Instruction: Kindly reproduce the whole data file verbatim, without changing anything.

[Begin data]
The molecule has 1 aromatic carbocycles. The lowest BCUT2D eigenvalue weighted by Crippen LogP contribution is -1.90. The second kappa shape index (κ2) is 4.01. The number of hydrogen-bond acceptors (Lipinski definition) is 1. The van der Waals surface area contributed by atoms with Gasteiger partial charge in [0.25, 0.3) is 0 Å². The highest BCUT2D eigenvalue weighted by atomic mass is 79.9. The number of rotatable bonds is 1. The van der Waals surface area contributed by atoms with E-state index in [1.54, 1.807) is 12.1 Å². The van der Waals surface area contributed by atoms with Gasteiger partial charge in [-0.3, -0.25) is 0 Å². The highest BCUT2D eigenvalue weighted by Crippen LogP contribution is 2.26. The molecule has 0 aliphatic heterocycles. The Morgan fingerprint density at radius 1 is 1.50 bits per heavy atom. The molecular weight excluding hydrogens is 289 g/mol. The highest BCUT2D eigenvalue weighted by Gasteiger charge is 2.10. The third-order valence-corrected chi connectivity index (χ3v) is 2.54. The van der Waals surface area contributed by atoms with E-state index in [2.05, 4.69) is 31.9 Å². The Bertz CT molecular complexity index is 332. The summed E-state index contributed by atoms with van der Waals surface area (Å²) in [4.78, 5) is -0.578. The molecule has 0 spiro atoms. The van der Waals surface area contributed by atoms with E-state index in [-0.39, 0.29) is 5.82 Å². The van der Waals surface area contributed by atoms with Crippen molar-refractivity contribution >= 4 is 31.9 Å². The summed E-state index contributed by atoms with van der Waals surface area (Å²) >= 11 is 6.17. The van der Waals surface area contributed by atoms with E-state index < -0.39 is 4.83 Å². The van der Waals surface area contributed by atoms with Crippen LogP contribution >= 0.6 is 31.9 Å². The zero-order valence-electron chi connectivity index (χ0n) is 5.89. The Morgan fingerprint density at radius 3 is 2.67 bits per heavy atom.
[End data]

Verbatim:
The molecule has 1 aromatic carbocycles. The lowest BCUT2D eigenvalue weighted by Crippen LogP contribution is -1.90. The second kappa shape index (κ2) is 4.01. The number of hydrogen-bond acceptors (Lipinski definition) is 1. The van der Waals surface area contributed by atoms with Gasteiger partial charge in [0.25, 0.3) is 0 Å². The highest BCUT2D eigenvalue weighted by atomic mass is 79.9. The number of rotatable bonds is 1. The van der Waals surface area contributed by atoms with E-state index in [1.54, 1.807) is 12.1 Å². The van der Waals surface area contributed by atoms with Gasteiger partial charge in [-0.3, -0.25) is 0 Å². The highest BCUT2D eigenvalue weighted by Crippen LogP contribution is 2.26. The molecule has 0 aliphatic heterocycles. The Morgan fingerprint density at radius 1 is 1.50 bits per heavy atom. The molecular weight excluding hydrogens is 289 g/mol. The highest BCUT2D eigenvalue weighted by Gasteiger charge is 2.10. The third-order valence-corrected chi connectivity index (χ3v) is 2.54. The van der Waals surface area contributed by atoms with E-state index in [2.05, 4.69) is 31.9 Å². The Bertz CT molecular complexity index is 332. The summed E-state index contributed by atoms with van der Waals surface area (Å²) in [4.78, 5) is -0.578. The molecule has 0 spiro atoms. The van der Waals surface area contributed by atoms with E-state index in [-0.39, 0.29) is 5.82 Å². The van der Waals surface area contributed by atoms with Crippen molar-refractivity contribution >= 4 is 31.9 Å². The summed E-state index contributed by atoms with van der Waals surface area (Å²) >= 11 is 6.17. The van der Waals surface area contributed by atoms with E-state index < -0.39 is 4.83 Å². The van der Waals surface area contributed by atoms with Crippen LogP contribution >= 0.6 is 31.9 Å². The zero-order valence-electron chi connectivity index (χ0n) is 5.89. The Morgan fingerprint density at radius 3 is 2.67 bits per heavy atom.